Lawful Hacking:Using Existing Vulnerabilities
for Wiretapping on the Internet
Steven M. Bellovinhttps://www.cs.columbia.edu/smb
Join work with Matt Blaze, Sandy Clark, Susan Landau
Steven M. Bellovin October 4, 2013 1
Once, Wiretapping Was Easy
Steven M. Bellovin
The phone system was simple Tapping was simple Very little technology was
Alligator_clips_444.jpgSteven M. Bellovin October 4, 2013 2
The Modern Incarnation Isnt Much Harder
c Matt Blaze; used by permission
Steven M. Bellovin October 4, 2013 3
A Harbinger of Change
Signaling could now be doneafter the call was set up
Eventually, this gave rise toredialing services
The original number dialedmight not be the actual numberof interest
Steven M. Bellovin October 4, 2013 4
Enter CALEA By 1992, the FBI saw problems
They knew there weretechnologies they couldnt tapwith simple tools
They knew there were morechanges coming
They got Congress to passCALEA: the CommunicationsAssistance to Law EnforcementAct (1994)
Mobile_phone_evolution.jpgSteven M. Bellovin October 4, 2013 5
All phone switches wererequired to have a standardizedwiretap interface
The technology was irrelevant;the switch handled the details
The solution was rapidly copiedaround the world, under thegeneric name lawful intercept
The law was intended to applyto local phone service only
There were problems. . .
Steven M. Bellovin October 4, 2013 6
The Athens Affair
The lawful intercept capability is a deliberate back door
In theory, only authorized law enforcement agencies can use thecapability
But: phone switches are computers, and are hackable
In Athens, someonejust whom isnt knownhacked a mobilephone switch
About a hundred phones belonging to high officials, up to andincluding the prime minister, were tapped by abusing this mechanism(http://spectrum.ieee.org/telecom/security/the-athens-affair/0)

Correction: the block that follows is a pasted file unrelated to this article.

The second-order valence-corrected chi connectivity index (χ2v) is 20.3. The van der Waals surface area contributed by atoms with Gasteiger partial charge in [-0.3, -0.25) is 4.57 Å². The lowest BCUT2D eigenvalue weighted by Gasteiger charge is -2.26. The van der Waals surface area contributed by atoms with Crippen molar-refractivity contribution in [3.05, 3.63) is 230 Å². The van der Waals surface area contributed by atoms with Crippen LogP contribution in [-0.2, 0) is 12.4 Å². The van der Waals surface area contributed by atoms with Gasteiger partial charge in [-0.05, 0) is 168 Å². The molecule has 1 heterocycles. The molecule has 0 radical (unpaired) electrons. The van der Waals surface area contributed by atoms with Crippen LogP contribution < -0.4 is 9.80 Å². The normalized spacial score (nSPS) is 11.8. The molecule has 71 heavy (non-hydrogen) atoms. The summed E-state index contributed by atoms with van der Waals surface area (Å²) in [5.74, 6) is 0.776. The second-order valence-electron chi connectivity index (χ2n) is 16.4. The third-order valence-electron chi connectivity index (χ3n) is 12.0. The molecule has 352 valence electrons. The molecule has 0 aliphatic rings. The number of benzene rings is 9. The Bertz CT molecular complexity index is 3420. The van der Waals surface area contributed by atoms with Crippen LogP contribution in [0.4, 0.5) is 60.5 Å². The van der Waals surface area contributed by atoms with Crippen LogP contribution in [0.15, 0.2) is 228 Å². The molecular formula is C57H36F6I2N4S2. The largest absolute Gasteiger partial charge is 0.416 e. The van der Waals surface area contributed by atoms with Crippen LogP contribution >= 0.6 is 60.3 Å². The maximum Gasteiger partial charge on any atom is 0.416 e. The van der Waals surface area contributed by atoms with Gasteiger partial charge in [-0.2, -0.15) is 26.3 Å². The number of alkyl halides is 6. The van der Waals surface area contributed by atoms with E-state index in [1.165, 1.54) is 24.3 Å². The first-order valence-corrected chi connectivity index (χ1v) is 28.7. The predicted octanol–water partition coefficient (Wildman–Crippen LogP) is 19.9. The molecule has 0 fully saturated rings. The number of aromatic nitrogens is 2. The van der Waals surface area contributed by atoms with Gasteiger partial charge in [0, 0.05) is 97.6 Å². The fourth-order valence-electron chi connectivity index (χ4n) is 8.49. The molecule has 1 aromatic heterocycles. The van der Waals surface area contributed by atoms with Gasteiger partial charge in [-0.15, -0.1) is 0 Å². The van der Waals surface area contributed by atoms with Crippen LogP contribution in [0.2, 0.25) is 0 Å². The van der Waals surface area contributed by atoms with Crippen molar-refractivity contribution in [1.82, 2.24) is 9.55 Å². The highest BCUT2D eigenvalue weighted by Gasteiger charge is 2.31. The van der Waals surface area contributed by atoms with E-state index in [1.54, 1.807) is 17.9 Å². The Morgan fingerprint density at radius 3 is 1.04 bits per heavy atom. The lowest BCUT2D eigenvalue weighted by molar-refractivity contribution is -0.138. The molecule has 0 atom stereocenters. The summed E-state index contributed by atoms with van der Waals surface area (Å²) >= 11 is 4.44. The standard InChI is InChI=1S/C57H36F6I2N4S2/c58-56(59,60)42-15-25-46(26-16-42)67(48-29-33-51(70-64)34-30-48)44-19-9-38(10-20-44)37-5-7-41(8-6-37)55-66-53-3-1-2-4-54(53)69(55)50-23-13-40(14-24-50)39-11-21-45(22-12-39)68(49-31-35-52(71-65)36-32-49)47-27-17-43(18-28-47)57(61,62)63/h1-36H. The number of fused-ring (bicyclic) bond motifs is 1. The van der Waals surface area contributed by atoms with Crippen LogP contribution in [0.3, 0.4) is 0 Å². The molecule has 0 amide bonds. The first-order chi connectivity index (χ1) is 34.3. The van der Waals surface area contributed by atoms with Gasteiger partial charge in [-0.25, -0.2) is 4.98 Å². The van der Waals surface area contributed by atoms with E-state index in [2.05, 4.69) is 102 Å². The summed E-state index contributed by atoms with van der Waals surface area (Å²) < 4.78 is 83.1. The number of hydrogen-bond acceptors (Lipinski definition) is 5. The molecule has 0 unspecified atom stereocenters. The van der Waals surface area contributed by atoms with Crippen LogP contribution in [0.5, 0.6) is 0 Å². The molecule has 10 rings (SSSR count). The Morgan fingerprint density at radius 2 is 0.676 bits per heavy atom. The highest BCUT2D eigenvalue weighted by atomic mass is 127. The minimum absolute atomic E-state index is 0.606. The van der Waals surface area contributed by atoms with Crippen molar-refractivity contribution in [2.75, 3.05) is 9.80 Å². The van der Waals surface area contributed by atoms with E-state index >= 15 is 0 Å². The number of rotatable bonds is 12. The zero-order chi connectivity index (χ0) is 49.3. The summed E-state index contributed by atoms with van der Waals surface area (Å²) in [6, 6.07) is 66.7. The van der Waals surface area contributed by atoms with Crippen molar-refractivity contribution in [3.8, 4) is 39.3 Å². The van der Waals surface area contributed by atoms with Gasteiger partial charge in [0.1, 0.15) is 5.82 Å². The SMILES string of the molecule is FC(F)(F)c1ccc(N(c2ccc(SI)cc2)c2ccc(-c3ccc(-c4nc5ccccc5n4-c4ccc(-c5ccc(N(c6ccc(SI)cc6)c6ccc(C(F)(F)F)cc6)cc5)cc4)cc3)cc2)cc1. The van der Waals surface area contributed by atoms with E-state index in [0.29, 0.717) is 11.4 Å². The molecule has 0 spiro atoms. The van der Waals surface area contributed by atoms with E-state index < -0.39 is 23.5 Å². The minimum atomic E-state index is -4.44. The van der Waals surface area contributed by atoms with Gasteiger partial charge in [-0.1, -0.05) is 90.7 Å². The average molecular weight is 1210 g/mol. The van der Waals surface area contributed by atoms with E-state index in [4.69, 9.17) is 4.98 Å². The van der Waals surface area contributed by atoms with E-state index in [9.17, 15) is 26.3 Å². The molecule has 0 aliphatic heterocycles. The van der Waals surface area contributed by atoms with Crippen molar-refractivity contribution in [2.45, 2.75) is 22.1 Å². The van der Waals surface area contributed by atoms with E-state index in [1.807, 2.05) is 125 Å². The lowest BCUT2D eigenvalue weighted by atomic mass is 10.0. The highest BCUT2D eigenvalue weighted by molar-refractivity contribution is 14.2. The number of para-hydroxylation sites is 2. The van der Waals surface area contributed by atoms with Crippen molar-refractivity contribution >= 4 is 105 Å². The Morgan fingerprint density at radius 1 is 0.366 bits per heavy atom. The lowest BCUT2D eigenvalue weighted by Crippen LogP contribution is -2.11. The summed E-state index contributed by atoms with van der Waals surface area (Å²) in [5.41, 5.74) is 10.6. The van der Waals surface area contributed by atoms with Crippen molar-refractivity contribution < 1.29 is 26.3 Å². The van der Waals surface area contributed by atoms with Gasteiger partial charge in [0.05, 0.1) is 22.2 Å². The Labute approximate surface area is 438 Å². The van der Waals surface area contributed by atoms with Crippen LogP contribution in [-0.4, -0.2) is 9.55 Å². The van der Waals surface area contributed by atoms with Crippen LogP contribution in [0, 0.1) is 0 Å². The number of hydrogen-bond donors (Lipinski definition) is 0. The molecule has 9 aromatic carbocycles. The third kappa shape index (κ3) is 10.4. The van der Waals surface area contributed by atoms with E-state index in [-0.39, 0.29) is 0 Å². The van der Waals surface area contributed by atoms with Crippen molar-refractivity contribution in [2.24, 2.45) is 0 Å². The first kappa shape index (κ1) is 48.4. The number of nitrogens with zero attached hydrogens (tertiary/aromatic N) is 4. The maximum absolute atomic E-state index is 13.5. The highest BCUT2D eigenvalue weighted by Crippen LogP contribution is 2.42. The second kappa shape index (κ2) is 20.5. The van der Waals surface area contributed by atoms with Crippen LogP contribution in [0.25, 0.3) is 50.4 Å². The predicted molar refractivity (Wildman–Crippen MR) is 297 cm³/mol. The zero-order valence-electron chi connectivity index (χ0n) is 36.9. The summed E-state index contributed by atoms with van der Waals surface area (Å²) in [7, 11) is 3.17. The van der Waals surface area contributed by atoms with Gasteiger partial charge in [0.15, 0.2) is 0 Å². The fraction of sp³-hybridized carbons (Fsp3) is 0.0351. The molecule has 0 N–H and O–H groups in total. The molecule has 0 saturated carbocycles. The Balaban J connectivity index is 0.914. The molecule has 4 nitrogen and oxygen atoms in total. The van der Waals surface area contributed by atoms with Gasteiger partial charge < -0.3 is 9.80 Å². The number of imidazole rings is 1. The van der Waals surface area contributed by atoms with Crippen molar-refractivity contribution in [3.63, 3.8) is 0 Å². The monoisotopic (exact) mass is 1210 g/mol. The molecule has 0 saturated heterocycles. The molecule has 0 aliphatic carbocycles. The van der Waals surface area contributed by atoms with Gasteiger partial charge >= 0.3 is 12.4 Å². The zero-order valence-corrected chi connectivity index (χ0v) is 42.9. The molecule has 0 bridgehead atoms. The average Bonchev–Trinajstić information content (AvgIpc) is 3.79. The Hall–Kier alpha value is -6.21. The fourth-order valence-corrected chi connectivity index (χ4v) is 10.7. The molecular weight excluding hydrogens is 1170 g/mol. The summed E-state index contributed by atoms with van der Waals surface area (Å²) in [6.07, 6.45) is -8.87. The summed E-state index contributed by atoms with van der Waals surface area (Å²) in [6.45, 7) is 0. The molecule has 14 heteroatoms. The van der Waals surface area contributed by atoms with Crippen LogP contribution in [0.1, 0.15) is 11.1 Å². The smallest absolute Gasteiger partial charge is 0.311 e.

The intercepts were relayed to prepaid phones located elsewhere inAthens
Steven M. Bellovin October 4, 2013 7
The Problem Isnt Greece
Every CALEA-compliant phone switch tested by the NSA hadsecurity problems
There was a larger (though less-publicized) abuse in Italy
Some of the attacks on Google from China were intended to discoverwhich users were the subject of wiretap orders
There have been rumors that the Russian mob has hacked intoCALEA interfaces in the US, to spy on law enforcement
Steven M. Bellovin October 4, 2013 8
Technology Changed Again
Voice Over IP (VoIP) has a very different architecture than the authorsof CALEA anticipated
Skype was different still
Many other means of communication sprung up on the Internet
Should these be covered by CALEA? How?
Steven M. Bellovin October 4, 2013 9
VoIP Call Paths
The signaling path isnot the same as thevoice path
The switch may be ina different jurisdictionthan the local Internetlink
Where can the CALEAtap go?
Steven M. Bellovin October 4, 2013 10
Skype is Stranger Still
A peer-to-peer network
There are no trusted phone switches
Calls are routed through random other Skype users computers (thatsbeen changed of late by Microsoft)
There is nowhere to place a tap interface
Steven M. Bellovin October 4, 2013 11
Other Communications Paths
Email and IM
Text messages in all their variants (Snapchat, anyone?)
Voice communications in games
Voice over IM systems
More. . .
Steven M. Bellovin October 4, 2013 12
For the last few years, the FBI has publicly advocated changes toCALEA to cover Internet services
What they want is for all communications services to include awiretap interface
(No bill has been introduced yet, but they keep telling Congresstheyre going dark)
Steven M. Bellovin October 4, 2013 13
Four Problems with CALEA-II
It wont (and cant) work:
Attempting to make it work will drive up costs, hinder innovation, andcede the Internet service market to other countries
How do you handle other countries access requests?
It creates security problems